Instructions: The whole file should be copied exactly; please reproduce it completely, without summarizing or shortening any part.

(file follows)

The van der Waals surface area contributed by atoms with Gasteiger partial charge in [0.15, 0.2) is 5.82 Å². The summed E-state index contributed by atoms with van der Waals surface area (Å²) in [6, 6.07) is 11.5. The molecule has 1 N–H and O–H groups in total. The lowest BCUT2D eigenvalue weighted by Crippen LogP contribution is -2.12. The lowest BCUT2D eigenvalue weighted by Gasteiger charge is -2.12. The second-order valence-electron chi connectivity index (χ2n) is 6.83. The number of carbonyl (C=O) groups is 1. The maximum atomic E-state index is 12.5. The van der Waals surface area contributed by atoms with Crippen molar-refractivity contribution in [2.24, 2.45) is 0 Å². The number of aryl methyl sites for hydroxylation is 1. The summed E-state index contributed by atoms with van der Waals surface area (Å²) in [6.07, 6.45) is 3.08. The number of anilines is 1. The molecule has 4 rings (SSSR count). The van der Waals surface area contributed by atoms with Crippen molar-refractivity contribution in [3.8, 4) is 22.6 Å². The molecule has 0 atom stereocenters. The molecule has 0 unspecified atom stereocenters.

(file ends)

The van der Waals surface area contributed by atoms with Gasteiger partial charge in [0.15, 0.2) is 5.82 Å². The summed E-state index contributed by atoms with van der Waals surface area (Å²) in [6, 6.07) is 11.5. The molecule has 1 N–H and O–H groups in total. The lowest BCUT2D eigenvalue weighted by Crippen LogP contribution is -2.12. The lowest BCUT2D eigenvalue weighted by Gasteiger charge is -2.12. The second-order valence-electron chi connectivity index (χ2n) is 6.83. The number of carbonyl (C=O) groups is 1. The maximum atomic E-state index is 12.5. The van der Waals surface area contributed by atoms with Crippen molar-refractivity contribution in [2.24, 2.45) is 0 Å². The number of aryl methyl sites for hydroxylation is 1. The summed E-state index contributed by atoms with van der Waals surface area (Å²) in [6.07, 6.45) is 3.08. The number of anilines is 1. The molecule has 4 rings (SSSR count). The van der Waals surface area contributed by atoms with Crippen molar-refractivity contribution in [3.8, 4) is 22.6 Å². The molecule has 0 atom stereocenters. The molecule has 0 unspecified atom stereocenters.